Presidential Libraries and Museums offer digital document archives and museums full of important Presidential artifacts from Herbert Hoover to Barack Obama.

Social History for Every Classroom a database of primary documents, classroom activities, and other teaching materials in U.S. history. Keyword search or browse by theme (Civil Rights and Citizenship, Immigration and Migration, Labor activism, etc) or by historical era. 

Teaching American History: Core Document Collections by Era (A project of the Ashbrook Center, Ashland University, dedicated to supporting students and teachers of U.S. history)


PLEASE NOTE: Do not copy and paste complete citations from electronic sources. NoodleTools cannot generate footnotes from copied and pasted citations.


To cite a Primary Source, first choose the NoodleTools option that best describes where you found it:

  • Database = an electronic source found in a Taft Subscription Database such as Gale eBooks.
    • You can export citations from many of our databases. Look for Resource Allows NoodleTools Export  next to the database name.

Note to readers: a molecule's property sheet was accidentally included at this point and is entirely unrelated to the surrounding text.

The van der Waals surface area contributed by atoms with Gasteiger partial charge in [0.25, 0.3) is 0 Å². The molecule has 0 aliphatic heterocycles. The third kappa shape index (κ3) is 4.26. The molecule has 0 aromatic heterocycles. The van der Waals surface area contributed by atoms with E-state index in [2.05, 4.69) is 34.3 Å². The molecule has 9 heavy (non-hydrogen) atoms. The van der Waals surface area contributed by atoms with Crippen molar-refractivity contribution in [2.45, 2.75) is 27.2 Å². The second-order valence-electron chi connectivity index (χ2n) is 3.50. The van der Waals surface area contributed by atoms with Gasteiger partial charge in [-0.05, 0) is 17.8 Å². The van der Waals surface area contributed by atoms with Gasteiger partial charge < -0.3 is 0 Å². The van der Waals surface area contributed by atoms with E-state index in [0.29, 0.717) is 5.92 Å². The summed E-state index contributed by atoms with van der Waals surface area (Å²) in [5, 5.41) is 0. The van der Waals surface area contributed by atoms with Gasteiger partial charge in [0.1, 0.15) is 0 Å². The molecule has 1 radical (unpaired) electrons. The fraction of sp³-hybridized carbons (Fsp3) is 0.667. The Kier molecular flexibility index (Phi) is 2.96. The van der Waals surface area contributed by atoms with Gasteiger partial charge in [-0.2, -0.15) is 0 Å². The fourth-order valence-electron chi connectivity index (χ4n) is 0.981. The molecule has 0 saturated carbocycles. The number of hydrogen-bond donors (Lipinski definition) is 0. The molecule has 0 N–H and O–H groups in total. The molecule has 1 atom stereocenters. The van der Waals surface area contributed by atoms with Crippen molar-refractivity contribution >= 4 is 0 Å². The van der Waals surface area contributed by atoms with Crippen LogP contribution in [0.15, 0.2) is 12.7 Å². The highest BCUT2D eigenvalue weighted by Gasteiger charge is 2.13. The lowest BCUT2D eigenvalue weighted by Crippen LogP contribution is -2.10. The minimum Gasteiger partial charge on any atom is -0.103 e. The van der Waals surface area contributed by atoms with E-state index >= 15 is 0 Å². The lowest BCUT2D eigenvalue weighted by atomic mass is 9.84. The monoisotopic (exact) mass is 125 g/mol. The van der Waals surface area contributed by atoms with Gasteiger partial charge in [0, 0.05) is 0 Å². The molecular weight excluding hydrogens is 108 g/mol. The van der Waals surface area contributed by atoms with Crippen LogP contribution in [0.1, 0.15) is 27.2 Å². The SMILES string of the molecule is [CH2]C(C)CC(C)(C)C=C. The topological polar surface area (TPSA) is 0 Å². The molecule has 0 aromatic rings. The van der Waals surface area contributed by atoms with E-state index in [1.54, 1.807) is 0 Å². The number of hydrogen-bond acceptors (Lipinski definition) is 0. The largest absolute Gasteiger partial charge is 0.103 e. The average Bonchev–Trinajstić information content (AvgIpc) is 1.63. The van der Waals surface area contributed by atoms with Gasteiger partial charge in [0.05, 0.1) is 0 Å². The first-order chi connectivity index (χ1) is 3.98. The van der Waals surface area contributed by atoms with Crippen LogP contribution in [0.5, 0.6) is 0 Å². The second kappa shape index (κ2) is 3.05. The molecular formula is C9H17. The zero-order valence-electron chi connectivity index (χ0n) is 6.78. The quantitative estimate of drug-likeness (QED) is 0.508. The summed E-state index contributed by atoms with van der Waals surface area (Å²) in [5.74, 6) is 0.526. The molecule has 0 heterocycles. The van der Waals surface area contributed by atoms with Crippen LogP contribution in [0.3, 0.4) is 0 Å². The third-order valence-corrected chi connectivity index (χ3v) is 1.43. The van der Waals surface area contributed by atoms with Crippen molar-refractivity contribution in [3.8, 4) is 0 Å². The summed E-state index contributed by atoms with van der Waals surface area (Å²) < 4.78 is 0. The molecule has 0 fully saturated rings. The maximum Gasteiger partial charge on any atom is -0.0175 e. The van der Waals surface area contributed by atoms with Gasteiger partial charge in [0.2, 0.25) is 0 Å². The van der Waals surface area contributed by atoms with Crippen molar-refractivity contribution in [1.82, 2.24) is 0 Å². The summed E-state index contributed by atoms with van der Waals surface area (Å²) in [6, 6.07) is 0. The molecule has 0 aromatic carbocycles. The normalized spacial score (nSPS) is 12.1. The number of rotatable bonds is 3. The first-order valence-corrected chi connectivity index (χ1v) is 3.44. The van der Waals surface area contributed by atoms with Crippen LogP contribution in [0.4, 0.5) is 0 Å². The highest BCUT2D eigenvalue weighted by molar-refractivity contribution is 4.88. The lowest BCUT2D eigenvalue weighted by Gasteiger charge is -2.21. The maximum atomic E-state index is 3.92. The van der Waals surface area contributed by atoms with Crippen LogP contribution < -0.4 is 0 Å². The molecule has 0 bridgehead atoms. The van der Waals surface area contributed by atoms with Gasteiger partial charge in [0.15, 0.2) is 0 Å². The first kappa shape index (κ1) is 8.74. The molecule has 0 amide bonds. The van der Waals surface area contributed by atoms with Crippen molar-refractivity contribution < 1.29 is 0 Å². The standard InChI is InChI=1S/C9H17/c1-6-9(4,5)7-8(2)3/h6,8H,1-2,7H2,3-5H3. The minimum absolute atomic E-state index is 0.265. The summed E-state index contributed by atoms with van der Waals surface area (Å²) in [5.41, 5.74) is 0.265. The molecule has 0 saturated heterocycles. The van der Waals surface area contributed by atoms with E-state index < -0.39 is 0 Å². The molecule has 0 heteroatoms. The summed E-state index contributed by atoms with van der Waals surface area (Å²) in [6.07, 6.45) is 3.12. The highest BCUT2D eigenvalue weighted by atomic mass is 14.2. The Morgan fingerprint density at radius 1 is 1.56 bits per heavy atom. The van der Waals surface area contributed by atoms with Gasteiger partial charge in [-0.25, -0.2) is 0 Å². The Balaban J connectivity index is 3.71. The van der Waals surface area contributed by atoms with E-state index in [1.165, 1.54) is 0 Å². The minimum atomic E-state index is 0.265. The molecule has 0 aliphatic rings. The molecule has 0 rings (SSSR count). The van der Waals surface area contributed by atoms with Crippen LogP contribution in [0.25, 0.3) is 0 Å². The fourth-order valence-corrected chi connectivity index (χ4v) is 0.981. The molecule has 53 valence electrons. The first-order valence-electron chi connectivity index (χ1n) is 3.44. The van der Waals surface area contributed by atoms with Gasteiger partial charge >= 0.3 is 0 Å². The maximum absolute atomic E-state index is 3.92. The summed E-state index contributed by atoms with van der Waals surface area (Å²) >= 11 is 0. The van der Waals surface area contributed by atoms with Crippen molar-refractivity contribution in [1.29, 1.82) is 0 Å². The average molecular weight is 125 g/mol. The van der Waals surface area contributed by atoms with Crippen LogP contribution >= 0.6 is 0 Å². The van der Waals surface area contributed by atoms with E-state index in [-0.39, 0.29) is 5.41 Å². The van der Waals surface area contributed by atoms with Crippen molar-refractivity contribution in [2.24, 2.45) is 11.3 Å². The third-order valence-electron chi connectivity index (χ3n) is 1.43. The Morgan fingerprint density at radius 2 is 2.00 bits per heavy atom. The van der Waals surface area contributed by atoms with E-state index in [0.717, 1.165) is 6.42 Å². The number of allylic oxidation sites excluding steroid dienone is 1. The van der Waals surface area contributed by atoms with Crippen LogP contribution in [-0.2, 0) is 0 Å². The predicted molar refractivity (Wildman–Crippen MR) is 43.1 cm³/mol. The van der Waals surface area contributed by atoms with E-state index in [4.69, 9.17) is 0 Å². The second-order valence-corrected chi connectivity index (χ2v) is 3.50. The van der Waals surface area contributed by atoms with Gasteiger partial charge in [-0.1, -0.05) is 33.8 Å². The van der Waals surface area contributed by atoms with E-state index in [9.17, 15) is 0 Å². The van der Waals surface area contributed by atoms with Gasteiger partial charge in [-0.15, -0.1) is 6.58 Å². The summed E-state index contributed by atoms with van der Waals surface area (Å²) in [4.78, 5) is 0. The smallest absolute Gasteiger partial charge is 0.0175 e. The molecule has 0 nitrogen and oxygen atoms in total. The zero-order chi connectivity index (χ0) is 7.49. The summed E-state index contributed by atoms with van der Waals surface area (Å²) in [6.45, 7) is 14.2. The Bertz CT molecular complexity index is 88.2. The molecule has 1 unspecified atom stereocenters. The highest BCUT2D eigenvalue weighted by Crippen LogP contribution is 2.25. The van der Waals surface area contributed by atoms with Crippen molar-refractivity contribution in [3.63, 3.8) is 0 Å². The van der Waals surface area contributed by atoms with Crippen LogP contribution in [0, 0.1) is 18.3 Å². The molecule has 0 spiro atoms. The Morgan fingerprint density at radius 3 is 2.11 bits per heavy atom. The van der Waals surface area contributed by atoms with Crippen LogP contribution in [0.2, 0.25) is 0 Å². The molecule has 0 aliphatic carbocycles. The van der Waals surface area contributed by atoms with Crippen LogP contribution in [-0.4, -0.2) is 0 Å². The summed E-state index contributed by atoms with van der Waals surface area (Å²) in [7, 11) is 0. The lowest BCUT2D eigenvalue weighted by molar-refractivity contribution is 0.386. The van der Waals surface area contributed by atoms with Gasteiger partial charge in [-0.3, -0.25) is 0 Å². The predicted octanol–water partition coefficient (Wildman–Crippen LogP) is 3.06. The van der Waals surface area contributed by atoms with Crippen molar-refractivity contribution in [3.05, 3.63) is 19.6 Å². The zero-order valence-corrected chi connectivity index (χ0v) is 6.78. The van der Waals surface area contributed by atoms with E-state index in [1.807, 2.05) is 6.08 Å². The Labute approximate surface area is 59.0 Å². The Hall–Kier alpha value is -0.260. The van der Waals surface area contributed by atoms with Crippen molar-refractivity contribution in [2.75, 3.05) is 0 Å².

• If you find a document in a Taft Subscription Database that doesn't have the export feature, you will need to create an original citation.
    • You must provide the permanent URL for your source. Look for any of the following on the page: permalink, persistent link, stable link, durable link, "Get link", Cite, Citable Link. 
  • Website = a document found on the Websites page of the course guide, found through a web directory like SweetSearch, or a search engine such as Google. 

  • Print or In Hand = a document found in a book in the library. For example: in a reference book or a secondary source.

Next, determine what kind of primary source you are citing:

  • Look at the list of options in NoodleTools. Is it a newspaper article, a speech, a letter, or another item listed? If so, choose that item type.
  • If you are not sure, you can use Anthology / Collection which enables you to cite a source found within another source.
You can also see (or email) Mr. Padgett, Ms. Taylor, or Mr. Previti and we'll help you figure it out.